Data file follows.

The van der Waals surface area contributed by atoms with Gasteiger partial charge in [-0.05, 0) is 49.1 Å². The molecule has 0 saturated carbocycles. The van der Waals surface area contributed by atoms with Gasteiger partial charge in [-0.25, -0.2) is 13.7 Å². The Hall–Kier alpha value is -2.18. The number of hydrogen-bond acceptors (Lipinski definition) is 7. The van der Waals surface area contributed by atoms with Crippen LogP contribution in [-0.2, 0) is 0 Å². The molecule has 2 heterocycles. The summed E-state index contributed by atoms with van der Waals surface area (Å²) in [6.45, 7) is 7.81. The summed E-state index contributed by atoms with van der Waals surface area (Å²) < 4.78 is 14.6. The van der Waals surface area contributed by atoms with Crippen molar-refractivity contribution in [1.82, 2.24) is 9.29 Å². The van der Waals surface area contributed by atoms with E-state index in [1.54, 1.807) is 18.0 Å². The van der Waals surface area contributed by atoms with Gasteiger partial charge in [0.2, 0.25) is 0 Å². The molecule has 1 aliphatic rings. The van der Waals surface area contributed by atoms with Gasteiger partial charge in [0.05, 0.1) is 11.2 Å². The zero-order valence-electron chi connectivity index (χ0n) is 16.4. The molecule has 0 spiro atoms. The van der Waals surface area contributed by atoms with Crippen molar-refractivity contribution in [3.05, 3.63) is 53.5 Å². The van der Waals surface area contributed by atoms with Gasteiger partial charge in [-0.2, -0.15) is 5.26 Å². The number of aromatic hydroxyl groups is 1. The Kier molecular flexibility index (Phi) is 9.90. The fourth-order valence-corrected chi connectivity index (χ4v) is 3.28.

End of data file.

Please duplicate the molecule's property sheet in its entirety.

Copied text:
The van der Waals surface area contributed by atoms with Gasteiger partial charge in [-0.05, 0) is 49.1 Å². The molecule has 0 saturated carbocycles. The van der Waals surface area contributed by atoms with Gasteiger partial charge in [-0.25, -0.2) is 13.7 Å². The Hall–Kier alpha value is -2.18. The number of hydrogen-bond acceptors (Lipinski definition) is 7. The van der Waals surface area contributed by atoms with Crippen LogP contribution in [-0.2, 0) is 0 Å². The molecule has 2 heterocycles. The summed E-state index contributed by atoms with van der Waals surface area (Å²) in [6.45, 7) is 7.81. The summed E-state index contributed by atoms with van der Waals surface area (Å²) < 4.78 is 14.6. The van der Waals surface area contributed by atoms with Crippen molar-refractivity contribution in [1.82, 2.24) is 9.29 Å². The van der Waals surface area contributed by atoms with E-state index in [1.54, 1.807) is 18.0 Å². The van der Waals surface area contributed by atoms with Gasteiger partial charge in [0.2, 0.25) is 0 Å². The molecule has 1 aliphatic rings. The van der Waals surface area contributed by atoms with Gasteiger partial charge in [0.05, 0.1) is 11.2 Å². The zero-order valence-electron chi connectivity index (χ0n) is 16.4. The molecule has 0 spiro atoms. The van der Waals surface area contributed by atoms with Crippen molar-refractivity contribution in [3.05, 3.63) is 53.5 Å². The van der Waals surface area contributed by atoms with Gasteiger partial charge in [-0.2, -0.15) is 5.26 Å². The number of aromatic hydroxyl groups is 1. The Kier molecular flexibility index (Phi) is 9.90. The fourth-order valence-corrected chi connectivity index (χ4v) is 3.28.